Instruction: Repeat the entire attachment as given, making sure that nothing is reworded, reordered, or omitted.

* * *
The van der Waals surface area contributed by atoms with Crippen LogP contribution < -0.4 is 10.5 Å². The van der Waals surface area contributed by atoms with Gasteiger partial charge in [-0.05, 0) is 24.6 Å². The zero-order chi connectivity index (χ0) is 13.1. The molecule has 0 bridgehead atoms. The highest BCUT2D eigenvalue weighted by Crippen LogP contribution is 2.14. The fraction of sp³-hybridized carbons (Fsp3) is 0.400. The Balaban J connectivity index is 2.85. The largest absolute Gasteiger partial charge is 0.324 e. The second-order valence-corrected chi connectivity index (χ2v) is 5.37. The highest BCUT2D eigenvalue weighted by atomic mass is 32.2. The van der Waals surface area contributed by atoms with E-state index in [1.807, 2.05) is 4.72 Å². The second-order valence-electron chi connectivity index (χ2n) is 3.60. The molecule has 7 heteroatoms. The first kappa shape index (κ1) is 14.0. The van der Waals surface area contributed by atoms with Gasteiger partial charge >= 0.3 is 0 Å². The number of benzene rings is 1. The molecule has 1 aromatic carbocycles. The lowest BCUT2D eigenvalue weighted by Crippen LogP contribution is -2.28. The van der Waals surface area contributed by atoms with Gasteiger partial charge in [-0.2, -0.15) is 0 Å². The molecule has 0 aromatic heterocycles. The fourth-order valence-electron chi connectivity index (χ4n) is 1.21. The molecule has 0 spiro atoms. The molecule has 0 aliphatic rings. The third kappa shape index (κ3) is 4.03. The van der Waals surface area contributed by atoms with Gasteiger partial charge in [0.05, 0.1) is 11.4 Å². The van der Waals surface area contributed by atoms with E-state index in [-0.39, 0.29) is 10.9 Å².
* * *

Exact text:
The van der Waals surface area contributed by atoms with Crippen LogP contribution < -0.4 is 10.5 Å². The van der Waals surface area contributed by atoms with Gasteiger partial charge in [-0.05, 0) is 24.6 Å². The zero-order chi connectivity index (χ0) is 13.1. The molecule has 0 bridgehead atoms. The highest BCUT2D eigenvalue weighted by Crippen LogP contribution is 2.14. The fraction of sp³-hybridized carbons (Fsp3) is 0.400. The Balaban J connectivity index is 2.85. The largest absolute Gasteiger partial charge is 0.324 e. The second-order valence-corrected chi connectivity index (χ2v) is 5.37. The highest BCUT2D eigenvalue weighted by atomic mass is 32.2. The van der Waals surface area contributed by atoms with E-state index in [1.807, 2.05) is 4.72 Å². The second-order valence-electron chi connectivity index (χ2n) is 3.60. The molecule has 7 heteroatoms. The first kappa shape index (κ1) is 14.0. The van der Waals surface area contributed by atoms with Gasteiger partial charge >= 0.3 is 0 Å². The number of benzene rings is 1. The molecule has 1 aromatic carbocycles. The lowest BCUT2D eigenvalue weighted by Crippen LogP contribution is -2.28. The van der Waals surface area contributed by atoms with Gasteiger partial charge in [-0.2, -0.15) is 0 Å². The molecule has 0 aromatic heterocycles. The fourth-order valence-electron chi connectivity index (χ4n) is 1.21. The molecule has 0 spiro atoms. The molecule has 0 aliphatic rings. The third kappa shape index (κ3) is 4.03. The van der Waals surface area contributed by atoms with Gasteiger partial charge in [0.05, 0.1) is 11.4 Å². The van der Waals surface area contributed by atoms with E-state index in [-0.39, 0.29) is 10.9 Å².